The increase in the production of light sweet crude from Nigeria, United States and Libya has been said to be capable of contributing to a narrower price spread between light and medium crudes.
The US Energy Information Administration said in its Short-Term Energy Outlook that Nigerian production increased by six per cent to 1.66 million barrels per day in July, from 1.56 million bpd a month earlier, while Libyan crude output jumped by 19 per cent to 1.01 million bpd in July, from 850,000 bpd in June.
The US crude production increased to 9.43 million bpd, compared with 9.32 million bpd in June, the report said.
The EIA noted that crude oil prices were further supported as Saudi Arabia announced a cap on the country’s crude oil exports in August.
It, however, said it was unclear how much extra crude oil this cap would remove from the market given the country’s typical seasonal decline in crude oil exports because of an increase in crude oil use for power generation.
“However, Libya and Nigeria, two other OPEC members, continue to increase crude oil production, a contributing factor in keeping prices near $50 per barrel,” the IEA said.
The EIA said the voluntary production cuts by the Organisation of Petroleum Exporting Countries and non-OPEC countries resulted primarily in less medium, sour and heavy, sour crudes on the global market.
“As a result, over the past several months, the usual premium that light, sweet crudes command over medium and heavy crude oil has declined in many regions around the world,” it said.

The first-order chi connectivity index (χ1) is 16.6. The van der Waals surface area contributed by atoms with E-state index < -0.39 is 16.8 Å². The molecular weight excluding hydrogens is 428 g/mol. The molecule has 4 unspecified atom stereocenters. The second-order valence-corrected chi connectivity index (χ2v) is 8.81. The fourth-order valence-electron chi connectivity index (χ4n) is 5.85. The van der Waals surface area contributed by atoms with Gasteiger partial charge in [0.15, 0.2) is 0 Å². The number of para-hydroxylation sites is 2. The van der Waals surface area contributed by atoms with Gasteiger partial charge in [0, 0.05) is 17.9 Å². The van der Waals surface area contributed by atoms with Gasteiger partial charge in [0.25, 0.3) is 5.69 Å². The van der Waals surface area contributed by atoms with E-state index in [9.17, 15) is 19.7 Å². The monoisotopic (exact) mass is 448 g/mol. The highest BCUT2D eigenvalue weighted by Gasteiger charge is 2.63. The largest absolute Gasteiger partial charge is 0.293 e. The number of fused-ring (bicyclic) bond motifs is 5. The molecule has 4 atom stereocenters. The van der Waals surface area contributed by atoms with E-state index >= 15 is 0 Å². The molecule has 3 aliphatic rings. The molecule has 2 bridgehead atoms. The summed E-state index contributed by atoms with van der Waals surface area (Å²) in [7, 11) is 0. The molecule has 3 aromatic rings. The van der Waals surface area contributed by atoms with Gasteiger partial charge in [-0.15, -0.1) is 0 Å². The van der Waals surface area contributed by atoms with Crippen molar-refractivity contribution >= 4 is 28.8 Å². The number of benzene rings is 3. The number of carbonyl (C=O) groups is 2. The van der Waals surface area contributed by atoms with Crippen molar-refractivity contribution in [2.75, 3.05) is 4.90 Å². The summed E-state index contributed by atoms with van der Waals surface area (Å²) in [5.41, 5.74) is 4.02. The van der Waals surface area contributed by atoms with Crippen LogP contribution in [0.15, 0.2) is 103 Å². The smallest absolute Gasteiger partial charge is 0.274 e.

According to the agency, trade press reports indicate that less crude oil is being exported from Saudi Arabia to Europe, which may be supporting prices of crudes like Urals, which are similar in quality to Saudi Arabian crude oil.
It said, “At the same time, higher crude oil production in Libya, Nigeria, and the United States is adding additional light, sweet crude oil into the market and could be contributing to a narrower price spread between light and medium crude oils.”
Nigeria’s average oil production including condensates, increased marginally to 2.06 million bpd in July, according to the petroleum ministry, Platts reported on Monday.
The ministry said the country’s crude output stood at 2.06 million bpd in July, up from 2.05 million bpd in June, and a sharp increase over the 1.6 million bpd output a year ago when production facilities were hit by attacks from the Niger Delta militants.
Nigerian oil output has climbed steadily following a respite in activity by militants demanding control of the region’s oil resources.
Loading of the popular export grade Forcados has resumed at its terminal in the Niger Delta after shutting for several months over the past year following attacks in February and November 2016.
The EIA expects US production to rise over the next two years and cross the 10 million bpd threshold in November 2018.
It sees output averaging 9.35 million bpd in 2017, up by 20,000 bpd from last month’s outlook, and 9.91 million bpd in 2018, up by 10,000 bpd from last month.
“The US oil production growth could slow as some US energy companies plan less investment spending for the rest of this year and the number of drilling rigs has recently increased at a slower clip,” the EIA Acting Administrator, Howard Gruenspecht, said in a statement.
The OPEC crude production held steady in July at an average 32.93 million bpd, compared with 32.61 million bpd in June, despite the sharp increases in Libya and Nigeria.
Saudi Arabia produced 10.2 million bpd in July, steady from 10.15 million bpd a month earlier.
The agency expects OPEC output to average 32.53 million bpd in 2017 and 32.96 million bpd in 2018.
The EIA expects Brent crude prices to average $50.71 per barrel in 2017 and $51.58 in 2018 and WTI prices to average $48.88 in 2017 and $49.58 in 2018 – steady from the agency’s June outlook.